How do you listen to someone who is silent?
The Desert Fathers are known for their dedication to prayer. They approach prayer with a passion for the inner workings of the Holy Spirit. They have made the decision to leave everything behind and spend the rest of their time in the desert in silence and meditative prayer. They are not running away from life or their commitments to relationships and people, but they have made a greater choice to seek God’s presence in solitude and meditation. They believe that this initial step of solitude is the first step of faith to knowing God.
I grew up as a second-generation Christian. I loved my family and my local church, but there was a time when prayer became an outward exercise rather than the inward longing of the heart. As a young child, I remember prayer more as a form of expressing our needs rather than a soul’s search for the Creator Savior. I saw prayer in its form and not in its essence. However, Henri Nouwen has reminded us that solitude and silence is essential for every Christian before one can appreciate the inner workings of prayer and meditation. God can only be encountered when we stop bringing our needs to him, stop clouding our minds and hearts with all the concerns of this world, and start listening for the small still voice of the Spirit of God. When we start listening to God’s silence, it is only then that we see Him in His glory and grace.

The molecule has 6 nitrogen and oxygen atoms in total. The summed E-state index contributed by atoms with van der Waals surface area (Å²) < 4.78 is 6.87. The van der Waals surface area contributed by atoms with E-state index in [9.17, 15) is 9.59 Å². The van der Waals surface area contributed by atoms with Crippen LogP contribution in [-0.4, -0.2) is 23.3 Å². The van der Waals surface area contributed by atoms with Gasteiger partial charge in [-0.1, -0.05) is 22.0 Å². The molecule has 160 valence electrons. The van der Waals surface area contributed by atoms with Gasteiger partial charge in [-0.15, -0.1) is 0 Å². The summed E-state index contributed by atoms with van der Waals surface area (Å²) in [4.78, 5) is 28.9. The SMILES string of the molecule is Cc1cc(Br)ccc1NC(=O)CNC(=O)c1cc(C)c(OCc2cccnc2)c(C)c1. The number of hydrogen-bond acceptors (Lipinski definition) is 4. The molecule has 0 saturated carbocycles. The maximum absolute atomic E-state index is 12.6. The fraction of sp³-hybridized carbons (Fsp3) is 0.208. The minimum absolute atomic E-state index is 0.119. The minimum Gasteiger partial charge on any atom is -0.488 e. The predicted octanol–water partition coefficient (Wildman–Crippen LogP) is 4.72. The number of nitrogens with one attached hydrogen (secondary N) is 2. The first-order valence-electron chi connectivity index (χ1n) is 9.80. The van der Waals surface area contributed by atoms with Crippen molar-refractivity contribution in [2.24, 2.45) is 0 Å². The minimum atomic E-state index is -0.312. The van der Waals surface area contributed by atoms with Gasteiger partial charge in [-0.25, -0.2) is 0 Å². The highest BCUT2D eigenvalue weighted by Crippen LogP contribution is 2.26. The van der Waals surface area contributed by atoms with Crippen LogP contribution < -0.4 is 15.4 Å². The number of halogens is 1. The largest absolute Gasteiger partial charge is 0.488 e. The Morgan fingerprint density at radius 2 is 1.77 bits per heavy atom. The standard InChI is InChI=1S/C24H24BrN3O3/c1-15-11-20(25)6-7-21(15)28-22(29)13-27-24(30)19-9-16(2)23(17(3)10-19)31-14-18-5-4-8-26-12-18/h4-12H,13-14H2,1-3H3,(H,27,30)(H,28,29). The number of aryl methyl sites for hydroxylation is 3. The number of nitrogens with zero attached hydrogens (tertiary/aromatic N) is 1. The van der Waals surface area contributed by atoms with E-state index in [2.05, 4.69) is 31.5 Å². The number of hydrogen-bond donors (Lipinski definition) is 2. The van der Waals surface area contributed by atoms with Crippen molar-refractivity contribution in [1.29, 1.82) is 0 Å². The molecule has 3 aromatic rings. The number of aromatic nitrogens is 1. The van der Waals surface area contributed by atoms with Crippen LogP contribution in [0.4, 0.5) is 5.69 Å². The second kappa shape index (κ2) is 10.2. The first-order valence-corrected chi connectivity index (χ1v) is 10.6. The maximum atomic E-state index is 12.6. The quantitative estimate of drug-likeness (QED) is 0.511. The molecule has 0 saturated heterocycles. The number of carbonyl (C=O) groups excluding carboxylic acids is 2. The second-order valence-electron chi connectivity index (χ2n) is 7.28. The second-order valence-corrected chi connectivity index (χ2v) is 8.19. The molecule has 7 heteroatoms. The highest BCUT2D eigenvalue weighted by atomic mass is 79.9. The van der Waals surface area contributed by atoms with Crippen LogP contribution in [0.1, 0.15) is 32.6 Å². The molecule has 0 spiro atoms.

When is a good time to listen to God’s presence? Sometimes, it is when you are suffering that you are able to listen to God better. Some people say that the early morning hours is the best time to come to His presence. Most pastors recommend reading the Bible first and meditating on the teachings of Scriptures before opening your ears to listen to Him speak. However, the Desert Fathers have reminded us that the question of when, of a time of listening, is secondary. What is really primary and essential is the question of who we are listening to. Are we listening to God? Are our spirits in step with the Spirit of God? When we are focused on the Person of the Trinity, who God is in our lives, then the time of the day or the occasion of our prayer becomes less significant. What is important is to hear our God say: “This is my child, with whom I am well pleased.” We seek Him out because He longs to put His arms around us. We listen to God’s silence because He is the God of the universe and the Savior of the world. He is silent because He wants us to encounter Him in His own terms and not in the predilections of our humanity or the constraints of our history. He is the Almighty Lord of all . . . and so, we pray.